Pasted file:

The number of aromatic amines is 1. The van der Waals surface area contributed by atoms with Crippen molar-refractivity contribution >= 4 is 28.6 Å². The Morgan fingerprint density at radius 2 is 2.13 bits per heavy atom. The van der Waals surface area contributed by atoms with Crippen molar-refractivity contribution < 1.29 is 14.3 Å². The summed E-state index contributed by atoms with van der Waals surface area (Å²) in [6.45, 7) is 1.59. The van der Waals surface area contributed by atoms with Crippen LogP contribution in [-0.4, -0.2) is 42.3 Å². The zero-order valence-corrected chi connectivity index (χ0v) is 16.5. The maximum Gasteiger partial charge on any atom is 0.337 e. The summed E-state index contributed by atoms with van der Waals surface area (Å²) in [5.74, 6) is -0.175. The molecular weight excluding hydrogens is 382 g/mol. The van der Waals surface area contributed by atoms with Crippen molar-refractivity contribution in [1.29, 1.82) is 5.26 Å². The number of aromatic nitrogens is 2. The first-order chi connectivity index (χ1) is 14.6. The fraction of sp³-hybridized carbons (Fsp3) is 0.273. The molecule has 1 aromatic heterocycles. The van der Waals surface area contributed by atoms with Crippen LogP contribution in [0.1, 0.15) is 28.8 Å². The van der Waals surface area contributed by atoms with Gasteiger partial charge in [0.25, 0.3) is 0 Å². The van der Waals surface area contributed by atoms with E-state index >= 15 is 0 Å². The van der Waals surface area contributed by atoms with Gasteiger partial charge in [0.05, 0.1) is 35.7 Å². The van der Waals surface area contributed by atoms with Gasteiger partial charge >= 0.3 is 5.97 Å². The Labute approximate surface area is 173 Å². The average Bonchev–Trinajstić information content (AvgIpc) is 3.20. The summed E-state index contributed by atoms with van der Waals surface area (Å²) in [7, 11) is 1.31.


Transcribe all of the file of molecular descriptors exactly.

The number of aromatic amines is 1. The van der Waals surface area contributed by atoms with Crippen molar-refractivity contribution >= 4 is 28.6 Å². The Morgan fingerprint density at radius 2 is 2.13 bits per heavy atom. The van der Waals surface area contributed by atoms with Crippen molar-refractivity contribution < 1.29 is 14.3 Å². The summed E-state index contributed by atoms with van der Waals surface area (Å²) in [6.45, 7) is 1.59. The van der Waals surface area contributed by atoms with Crippen LogP contribution in [-0.4, -0.2) is 42.3 Å². The zero-order valence-corrected chi connectivity index (χ0v) is 16.5. The maximum Gasteiger partial charge on any atom is 0.337 e. The summed E-state index contributed by atoms with van der Waals surface area (Å²) in [5.74, 6) is -0.175. The molecular weight excluding hydrogens is 382 g/mol. The van der Waals surface area contributed by atoms with Crippen molar-refractivity contribution in [1.29, 1.82) is 5.26 Å². The number of aromatic nitrogens is 2. The first-order chi connectivity index (χ1) is 14.6. The fraction of sp³-hybridized carbons (Fsp3) is 0.273. The molecule has 1 aromatic heterocycles. The van der Waals surface area contributed by atoms with Crippen LogP contribution in [0.1, 0.15) is 28.8 Å². The van der Waals surface area contributed by atoms with Gasteiger partial charge in [0.25, 0.3) is 0 Å². The van der Waals surface area contributed by atoms with E-state index >= 15 is 0 Å². The van der Waals surface area contributed by atoms with Gasteiger partial charge in [0.05, 0.1) is 35.7 Å². The van der Waals surface area contributed by atoms with Gasteiger partial charge >= 0.3 is 5.97 Å². The Labute approximate surface area is 173 Å². The average Bonchev–Trinajstić information content (AvgIpc) is 3.20. The summed E-state index contributed by atoms with van der Waals surface area (Å²) in [7, 11) is 1.31.